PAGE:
I tried the same experiment as above with each grease. None came close to what Kluber could do. The most viscous was 8213 and took maybe a quarter second for the pin to rotate down to vertical. In a single instance it stayed hooked for the screwdriver for a couple seconds but I couldn't get it to do it again. The others barely held the pin, almost like there was nothing there at all.

I remember @Archer saying that Kluber is necessary for movements with a powerful battery (ETA 7750 was his example) so maybe the other greases are fine for a pedestrian movement like the 2824. I have some 2824 clones that I can experiment with if I can think of a good way to compare the effectiveness, maybe by testing the reserve statistically.

Anyway, I've got a lot of grease that I probably won't consume any time soon. It's OK, I've got a box of Aerospace greases that my dad collected, some of the lot dates are in the late '50s. I've got a quart can of Molycote and another of silicone grease. Anyone want to buy some?
 

·
Registered
Joined
·
1,425 Posts
Cas-Ker has Moebius 8302 for $36. It has molybdenum disulphide for bridles of automatic watches.
Moebius 8302 Disulphide Grease
Samantha
Thanks Samantha, for casting a vote for this older favorite. I bought a Moebius "Assortment of Eight Current Moebius Products for Watches and Clocks" some time ago, and have used 8302 on automatics.

I apply just a thin coating around the barrel--being careful to keep it thin, and not see any lumps--and go from there.

My further sense is that Archer is an excellent source for real-world information: although many of us have opinions on what may or may not work, Archer speaks from that most demanding of taskmaster's: Experience!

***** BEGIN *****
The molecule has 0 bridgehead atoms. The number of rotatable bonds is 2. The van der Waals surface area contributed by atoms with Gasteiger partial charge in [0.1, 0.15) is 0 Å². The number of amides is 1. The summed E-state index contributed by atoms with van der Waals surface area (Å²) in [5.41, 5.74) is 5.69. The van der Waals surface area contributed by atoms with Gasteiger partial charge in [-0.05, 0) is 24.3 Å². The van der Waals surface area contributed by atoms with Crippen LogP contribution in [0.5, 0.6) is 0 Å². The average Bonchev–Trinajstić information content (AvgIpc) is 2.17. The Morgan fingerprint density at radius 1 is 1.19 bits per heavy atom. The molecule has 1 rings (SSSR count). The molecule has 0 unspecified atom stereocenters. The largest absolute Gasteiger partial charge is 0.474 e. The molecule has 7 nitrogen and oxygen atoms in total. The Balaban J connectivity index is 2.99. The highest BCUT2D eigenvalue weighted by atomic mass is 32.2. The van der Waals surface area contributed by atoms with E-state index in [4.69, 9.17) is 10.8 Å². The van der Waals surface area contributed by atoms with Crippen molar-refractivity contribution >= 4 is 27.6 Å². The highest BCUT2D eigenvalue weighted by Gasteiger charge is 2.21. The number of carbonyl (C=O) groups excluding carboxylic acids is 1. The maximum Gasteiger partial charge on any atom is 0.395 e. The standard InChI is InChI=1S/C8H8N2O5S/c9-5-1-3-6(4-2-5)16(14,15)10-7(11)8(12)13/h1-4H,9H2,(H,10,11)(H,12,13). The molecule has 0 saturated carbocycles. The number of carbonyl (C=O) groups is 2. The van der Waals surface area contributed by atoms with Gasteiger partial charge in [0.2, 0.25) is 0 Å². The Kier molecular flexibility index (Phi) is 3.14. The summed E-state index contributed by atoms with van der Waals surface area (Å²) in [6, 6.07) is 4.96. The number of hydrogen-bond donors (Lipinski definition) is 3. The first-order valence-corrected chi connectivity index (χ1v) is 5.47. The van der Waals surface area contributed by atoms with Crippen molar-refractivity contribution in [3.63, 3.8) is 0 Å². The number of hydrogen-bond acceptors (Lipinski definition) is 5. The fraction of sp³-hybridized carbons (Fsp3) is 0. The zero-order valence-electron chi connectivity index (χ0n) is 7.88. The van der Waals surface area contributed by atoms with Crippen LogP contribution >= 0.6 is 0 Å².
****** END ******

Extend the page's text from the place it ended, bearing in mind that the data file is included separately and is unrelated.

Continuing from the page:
Michael.

ps: speaking of Automatics; I'm just finishing a service on my very first AS 1902. Nice movement, although it seems a bit complicated in some aspects. I will admit to being a bit unhappy upon disassembling the auto winder: a delicate little mechanism, with parts that need to be gingerly placed into their spots / springs that must play upon them just so, and all this maintained as a plate is lowered upon them / gently screwed down / parts manipulated through holes purposed-made in the cover / and...HOPE that all drops together.

It wasn't really all that difficult, but I was reminded of all the non-automatic watches I've worked on over the years, and found myself wishing that it was a nice, simple, no-fuss, Hamilton 747 instead.

Sure, the automatics are snazzy and fun to watch spinning all around, but--GEEZ!--take a look sometime at something like the Hamilton 747, and then ask yourself a question about something like the 1902: REALLY??
 

·
Premium Member
Joined
·
2,862 Posts
^^^ Might it look something like this:
15367882


I've got a couple AS 1361N's that I plan to get around to eventually. The automatic does put me off.

It just occurs to me that between 1483 and 183 sits a ratchet. 1474 is the spring to hold it engaged.

It's interesting that this movement was their first entry into automatics and it's also the first tech sheet that shows this level of detail. I guess they figured Joe Watchmaker (no relation to you) would be put off by the complexity and refuse to service the second one .
 
1 - 16 of 16 Posts
Top